Saturday, 9 August 2014

Windsor Chester Windsor Control point



At several points through the cycling year we hold local Audax rides - usually 50-60k, 100 or 200k distances.  They are part of the AUK (Audax UK) calender of events, which are held all over the country, all through the year.  AUK is the Long Distance Cycling organisation, and events are organised by local clubs and organisations.

That is not helping!



I volunteered with a few other Chester and North Wales members, to help man (or woman!) the control for the inaugural (or re-in statement) of the Windsor-Chester-Windsor 600k Randonnee.  The control opened at 6pm, and stayed open until 3:20am (I think).

I have a few friends who have ridden and ride long distance rides, so have heard tales of people sleeping under tables or under hedges, getting lost and other misadventures that can occur in the wee hours after riding relatively non-stop for 100+ miles!



Lowri grating more carrots
that you have ever seen before!


This event was ably organised by Daniel Webb, from Todmorden, who has himself ridden long distances and so by experience knows what the guys (only two women took part) would be going through.  There was a small team of us, making soup, sandwiches, cutting cake (from the large box full of excellent cake) making tea and then washing up through the evening and into the night.









I did not keep a close track of time (if staying till very early in the morning, I did not really want to watch time creep by slowly!), so I am guessing in this account.


Early arrivals coming in along A41
The first rider to arrive was still in daylight, so must've been about 9-9:10.  Rob was watching outside to be sure no-one went past (two riders nearly did) and to direct them in.  The riders arrived very slowly, two guys from Kingston were next, and then Joe from Chester Road Club (we had been conversing on facebook the day before about it).  At this point we still had more volunteers than riders, so I was able to chat to them.



Many dynamos, and proper (what I would call) Touring bikes, with small Carradice saddlebags.  The whole scene appeals to my old fashioned side - and I do not mean 'retro', but the cycling that I was first introduced to in the late '80's.
Early in the evening, first riders
(including Joe from Chester Road Club)

I got caught at the sink washing up at one point, while Daniel blew up four air beds with blankets for any riders who wanted to catch a few winks.  Then there was the chap who had not eaten all day, this was his first food (at 300k - 180 miles) - he maintained that his body worked best that way.  I can't do more than 30 miles without needing a little something!






unwrapping more food as the
evening progressed...
homemade soup, fresh butties
and fantastic selection of cakes!


We welcomed them in,and waved them off.  As the night wore on, about midnight, the riders were a little more bedraggled and weary (the weather forecast was to deteriorate and the remains of Hurricane Bertha was allegedly heading to the UK for Sunday)  Poor Rob was stood outside in the rain all night.  Daniel saved some of the nicer food - homemade sausage rolls- for the latecomers, as he reckoned their need would be greater!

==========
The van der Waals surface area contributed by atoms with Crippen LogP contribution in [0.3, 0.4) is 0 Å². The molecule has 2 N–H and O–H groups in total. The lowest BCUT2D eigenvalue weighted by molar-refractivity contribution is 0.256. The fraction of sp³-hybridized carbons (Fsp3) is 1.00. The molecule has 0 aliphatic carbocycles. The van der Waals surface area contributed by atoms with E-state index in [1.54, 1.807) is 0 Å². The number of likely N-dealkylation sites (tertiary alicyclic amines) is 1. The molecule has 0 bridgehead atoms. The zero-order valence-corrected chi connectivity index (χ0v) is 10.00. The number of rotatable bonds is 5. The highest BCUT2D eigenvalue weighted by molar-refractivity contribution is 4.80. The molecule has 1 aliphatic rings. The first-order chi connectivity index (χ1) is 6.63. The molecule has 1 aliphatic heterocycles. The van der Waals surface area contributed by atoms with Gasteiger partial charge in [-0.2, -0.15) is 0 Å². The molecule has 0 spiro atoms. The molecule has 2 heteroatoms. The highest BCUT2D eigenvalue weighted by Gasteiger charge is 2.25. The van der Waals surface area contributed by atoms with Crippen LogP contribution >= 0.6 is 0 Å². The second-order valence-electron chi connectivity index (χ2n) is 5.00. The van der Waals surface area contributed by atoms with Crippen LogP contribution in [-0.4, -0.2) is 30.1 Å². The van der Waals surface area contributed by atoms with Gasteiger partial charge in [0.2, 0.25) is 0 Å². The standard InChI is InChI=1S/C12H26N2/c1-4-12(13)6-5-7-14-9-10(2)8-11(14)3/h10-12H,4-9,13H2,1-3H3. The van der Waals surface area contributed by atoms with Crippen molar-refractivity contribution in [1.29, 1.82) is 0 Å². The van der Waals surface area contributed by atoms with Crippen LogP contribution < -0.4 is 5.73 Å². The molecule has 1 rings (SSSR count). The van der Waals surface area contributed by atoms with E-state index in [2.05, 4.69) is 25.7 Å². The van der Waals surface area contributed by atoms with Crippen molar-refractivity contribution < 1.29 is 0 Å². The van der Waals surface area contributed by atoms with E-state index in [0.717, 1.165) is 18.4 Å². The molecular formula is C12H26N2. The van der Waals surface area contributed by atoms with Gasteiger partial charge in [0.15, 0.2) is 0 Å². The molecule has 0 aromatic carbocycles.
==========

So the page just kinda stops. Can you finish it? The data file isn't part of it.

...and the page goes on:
By this time all the beds were taken (yes, even a few beds provided), one chap was accommodated across a few chairs at the side of the room, and another just rested his head on his arms at the table.  We cleared cups bowls and plates quietly from around them.  Yet another rider came in - he did not need to sleep as he had already had a snooze in a bus shelter!




I left at 00:45, with them still waiting for two riders and to wake the sleeping riders at 1:30. I felt quite special to be able to help out with this event.  Part of me is in awe and would love to be able to do that - I was thinking of the riders through Sunday wondering where they were up to - but another part of me thinks they are nutty as anything to do this!!!!
Persuaded Joe to get a badge -
who wouldn't!!!!!

Maybe I will try to do a few more 100 and 200's.  I do actually have my AUK card from a 200k in 1988, fully signed - so I think I am allowed to class myself as a Randonneur, and I did attempt the National 400k once - see photo!  However, after cycling 200k around Cheshire (mostly Cheshire Cycleway), we then headed into Wales, lighting up inLlangollen, watching the moon over Bala and being pushed the last bit from Barmouth to Tywyn (before caving in to the option of my boyfriends car).  We snoozed and woke at dawn as our riders came past - and we met them in a cafe in Bryneglwys (no longer there) for breakfast, where we chatted about cycling exploits.  Maybe one day I will do 400k.....

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